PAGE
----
Guest More than 1 year ago
This is a nice well meaning movie about what could happen in the future. They have ships in space, a sort of floating habitat. Large domes that house plants and animals. When the government decides to destroy the domes, one man takes matters into his own hands. This movie seems to be a series of pasted on scenes. They don't always blend together properly and some don't fit at all. It's still worth seeing.
Guest More than 1 year ago
Bruce Dern gives a moving performance as Botanist Freeman Lowell in this sci-fi masterpiece. Aside from the robots Huey and Dewey, who sometimes act more 'human' than Dern's character, the film raises an ethical question of whether someone should take the innocent life of another for one's own convictions and beliefs. For that reason, the movie is relevant today in the post-911 world as it was in 1971. A must see for anyone, not just sci-fi fans.
ChandlerSwain More than 1 year ago
After the triumph of "2001: A Space Odyssey", special effects supervisor Douglas Trumbull created eerie effects for Robert Wise's "The Andromeda Strain" and then directed "Silent Running" a small-scale science-fiction film that unfolds as if it were a fable, and since it's release has grown in popularity, not the least reason for it's enviromentally challenging theme. In the future, the Earth has been defoliated of all plant life and the remaining specimens are placed in a series of geodesic domes which are then attached to a fleet of freighters orbiting about space waiting for the signal to return home. One shipmate Lowell, is a fanatical botonist who communicates better with his robotic drones named Huey, Dewey and Louie than he does with his human compatriots whom he finds less than concerned about the vegetative cargo. When the return signal arrives, to Lowell's horror, it is not to return the plants to Earth but to jettison them into space and scrap the mission. Drastic actions are taken by him that leave him alone on the ship with his drones and his ship now a fugitive vessel. As Lowell, Bruce Dern turns in a star making performance in what is very much practically a one-man show,(though mention should be made of the fine contributions of actors Ron Rifkin, Jesse Vint and Cliff Potts despite the brevity of their appearances, we do feel their loss) and Trumbull's effects make it clear that "2001" was no accident. (Ironically, the sole Oscar awarded to "2001", for special effects, was selfishly hoarded by director Stanley Kubrick who claimed solo possession of the trophy.)Still, there are major problems with the film, all of them on the conceptual end with the script. Science-fiction is a genre of infinite possibilities (though you wouldn't know it by the increasingly, prolifically stupid "Star Wars" series), but serious science-fiction must adhere to infallible logic of which the scenario of "Silent Running" is in short supply. Why, for instance,is the ship running about Saturn except that Trumball, in the intervening time since "2001" found a way to effectively create the rings? And wouldn't a completely defoliated planet run out of not only food but oxygen? And wouldn't it be easier to preserve seeds of the plants than sending the trees floating about space? And why when pursued does Lowell find it neccesary to run through the rings of Saturn when it doesn't help him elude his pursuers? And why would it take an expert on plant biology so long to deduce a simple problem that is harming the plants? Still, there is an infectious charm to the film, a quality that is new to the genre, and despite initial impressions, this charm is generated by far more than the presence of the delightful anthropomorphic drones, winningly designed and cleverly portrayed by real-life amputees. Dern's Lowell may be a fanatic and by the end may even be a bit nuts, from both guilt and solitude, but he is warm and winning, one of the few memorable human characters in a genre that has generated surprisingly few. The film ends on a note of slight illogic but simultaneously it is also one of the most emotionally charged, heartbreaking scenes in the history of cinema. Indeed, science-fiction is a genre of infinite possibilities.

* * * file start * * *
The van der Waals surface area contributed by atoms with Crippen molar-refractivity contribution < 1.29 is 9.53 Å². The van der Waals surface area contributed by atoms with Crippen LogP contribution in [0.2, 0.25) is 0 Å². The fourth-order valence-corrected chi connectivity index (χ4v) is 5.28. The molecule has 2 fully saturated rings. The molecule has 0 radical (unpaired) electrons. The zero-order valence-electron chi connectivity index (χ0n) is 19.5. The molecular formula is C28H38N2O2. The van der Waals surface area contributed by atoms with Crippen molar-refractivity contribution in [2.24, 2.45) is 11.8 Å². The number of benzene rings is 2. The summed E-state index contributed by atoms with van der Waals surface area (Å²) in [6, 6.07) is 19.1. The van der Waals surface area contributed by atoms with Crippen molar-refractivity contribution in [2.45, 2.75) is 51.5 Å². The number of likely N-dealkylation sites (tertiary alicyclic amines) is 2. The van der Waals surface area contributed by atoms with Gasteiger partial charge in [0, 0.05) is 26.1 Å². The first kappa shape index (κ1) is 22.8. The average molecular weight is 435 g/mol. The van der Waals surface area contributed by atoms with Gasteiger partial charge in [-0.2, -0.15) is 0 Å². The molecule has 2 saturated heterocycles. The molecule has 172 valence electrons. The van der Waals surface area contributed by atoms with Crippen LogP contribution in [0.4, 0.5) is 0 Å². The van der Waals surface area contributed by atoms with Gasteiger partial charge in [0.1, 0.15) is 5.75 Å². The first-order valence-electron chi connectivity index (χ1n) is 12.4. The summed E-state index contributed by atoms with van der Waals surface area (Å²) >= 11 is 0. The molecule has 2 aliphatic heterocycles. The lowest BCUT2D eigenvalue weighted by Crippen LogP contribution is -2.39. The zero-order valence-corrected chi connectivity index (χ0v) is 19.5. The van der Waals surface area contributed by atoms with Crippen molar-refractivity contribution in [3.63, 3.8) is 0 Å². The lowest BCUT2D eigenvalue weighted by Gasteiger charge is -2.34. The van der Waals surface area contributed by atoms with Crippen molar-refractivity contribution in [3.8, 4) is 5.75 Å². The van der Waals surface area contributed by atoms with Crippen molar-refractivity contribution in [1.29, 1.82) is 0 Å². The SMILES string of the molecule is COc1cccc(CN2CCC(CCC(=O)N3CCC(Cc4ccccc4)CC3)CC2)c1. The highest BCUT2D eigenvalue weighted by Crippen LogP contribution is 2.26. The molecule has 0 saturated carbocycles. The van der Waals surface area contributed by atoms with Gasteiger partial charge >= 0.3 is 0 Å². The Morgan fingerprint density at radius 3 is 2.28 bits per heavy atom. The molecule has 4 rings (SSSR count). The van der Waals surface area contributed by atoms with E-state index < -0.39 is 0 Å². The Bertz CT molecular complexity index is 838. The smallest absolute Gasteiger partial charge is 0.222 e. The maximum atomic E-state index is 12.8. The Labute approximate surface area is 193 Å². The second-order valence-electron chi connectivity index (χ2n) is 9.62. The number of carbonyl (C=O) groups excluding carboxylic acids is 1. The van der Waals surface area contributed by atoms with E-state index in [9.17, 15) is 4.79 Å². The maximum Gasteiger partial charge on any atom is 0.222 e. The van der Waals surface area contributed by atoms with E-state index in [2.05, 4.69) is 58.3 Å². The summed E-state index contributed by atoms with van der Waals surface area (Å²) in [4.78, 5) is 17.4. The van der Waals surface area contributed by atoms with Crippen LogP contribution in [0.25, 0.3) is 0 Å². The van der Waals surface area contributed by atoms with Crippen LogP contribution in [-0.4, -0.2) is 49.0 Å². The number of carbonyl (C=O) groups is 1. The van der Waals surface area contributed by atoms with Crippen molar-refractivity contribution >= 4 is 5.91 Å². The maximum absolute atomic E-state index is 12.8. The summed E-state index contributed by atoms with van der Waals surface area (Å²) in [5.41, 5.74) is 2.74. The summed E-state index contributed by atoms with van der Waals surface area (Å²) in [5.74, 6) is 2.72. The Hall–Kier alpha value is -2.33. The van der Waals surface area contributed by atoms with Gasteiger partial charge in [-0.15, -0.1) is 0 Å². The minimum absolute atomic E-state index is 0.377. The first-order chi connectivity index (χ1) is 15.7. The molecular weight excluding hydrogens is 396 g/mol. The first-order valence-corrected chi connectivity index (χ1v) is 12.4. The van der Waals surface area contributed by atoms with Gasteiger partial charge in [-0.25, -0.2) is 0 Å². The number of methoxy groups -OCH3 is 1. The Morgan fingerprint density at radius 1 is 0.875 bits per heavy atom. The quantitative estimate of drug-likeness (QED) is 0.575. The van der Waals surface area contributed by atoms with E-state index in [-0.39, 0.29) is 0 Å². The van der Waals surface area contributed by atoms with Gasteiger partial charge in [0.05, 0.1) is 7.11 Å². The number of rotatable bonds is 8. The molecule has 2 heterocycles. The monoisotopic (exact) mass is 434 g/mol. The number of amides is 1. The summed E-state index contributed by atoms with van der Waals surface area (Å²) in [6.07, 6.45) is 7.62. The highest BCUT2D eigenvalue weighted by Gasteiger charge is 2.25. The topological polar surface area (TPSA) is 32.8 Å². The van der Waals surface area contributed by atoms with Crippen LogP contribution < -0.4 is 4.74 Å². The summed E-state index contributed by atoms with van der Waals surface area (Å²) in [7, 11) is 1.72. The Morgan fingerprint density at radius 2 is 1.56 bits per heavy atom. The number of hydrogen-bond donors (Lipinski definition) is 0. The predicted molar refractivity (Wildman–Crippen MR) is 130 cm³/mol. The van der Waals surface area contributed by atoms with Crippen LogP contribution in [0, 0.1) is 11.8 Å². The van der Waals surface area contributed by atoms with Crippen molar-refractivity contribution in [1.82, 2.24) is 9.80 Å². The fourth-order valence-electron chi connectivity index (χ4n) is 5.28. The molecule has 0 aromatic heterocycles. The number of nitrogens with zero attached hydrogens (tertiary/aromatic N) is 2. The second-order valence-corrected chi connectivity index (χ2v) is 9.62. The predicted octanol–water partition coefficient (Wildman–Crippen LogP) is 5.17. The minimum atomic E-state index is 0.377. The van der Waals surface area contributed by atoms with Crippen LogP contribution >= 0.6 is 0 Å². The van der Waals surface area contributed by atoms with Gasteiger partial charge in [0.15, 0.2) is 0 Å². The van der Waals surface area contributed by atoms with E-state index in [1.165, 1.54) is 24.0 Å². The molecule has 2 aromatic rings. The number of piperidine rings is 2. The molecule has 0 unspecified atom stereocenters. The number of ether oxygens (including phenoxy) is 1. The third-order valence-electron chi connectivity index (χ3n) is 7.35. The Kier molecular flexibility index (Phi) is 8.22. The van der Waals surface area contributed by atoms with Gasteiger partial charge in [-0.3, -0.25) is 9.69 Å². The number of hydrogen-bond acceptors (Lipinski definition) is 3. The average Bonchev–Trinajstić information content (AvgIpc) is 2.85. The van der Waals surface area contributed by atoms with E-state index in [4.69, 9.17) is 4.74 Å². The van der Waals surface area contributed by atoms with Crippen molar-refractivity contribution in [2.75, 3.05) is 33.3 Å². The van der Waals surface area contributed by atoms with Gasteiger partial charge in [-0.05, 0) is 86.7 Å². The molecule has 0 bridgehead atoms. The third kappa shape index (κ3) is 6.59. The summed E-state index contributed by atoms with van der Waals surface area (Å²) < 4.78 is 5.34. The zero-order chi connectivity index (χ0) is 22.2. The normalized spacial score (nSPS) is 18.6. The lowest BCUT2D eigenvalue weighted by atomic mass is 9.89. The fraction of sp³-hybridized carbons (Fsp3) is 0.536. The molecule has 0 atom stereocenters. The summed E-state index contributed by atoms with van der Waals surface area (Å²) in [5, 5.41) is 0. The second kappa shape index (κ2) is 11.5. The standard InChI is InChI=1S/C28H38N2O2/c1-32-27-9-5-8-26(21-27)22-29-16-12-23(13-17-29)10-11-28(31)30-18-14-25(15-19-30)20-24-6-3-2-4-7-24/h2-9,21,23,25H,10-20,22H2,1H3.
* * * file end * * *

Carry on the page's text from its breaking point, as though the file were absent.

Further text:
Anonymous More than 1 year ago
Guest More than 1 year ago
Set in the far future aboard the spaceship ''Valley Forge'', Bruce Dern and three fellow astronauts maintain the huge vessel and the forests that it contains with the help of three ingeniously rendered robots. The robots are so convincing that they steal the show, but they remain classic depictions that are on par with Robby from ''Forbidden Planet'' and the droids of ''Star Wars''. This is a sad story with a strong ecological message, ''Silent Running'' is a visual treat with outstanding special effects and a very realistically-depicted ''Valley Forge'' spaceship. A production note: Trumbull had use of the decommissioned naval aircraft carrier ''Valley Forge'' before it was scrapped and he was able to modify many of it's vast interiors for use in the movie, all to good effect.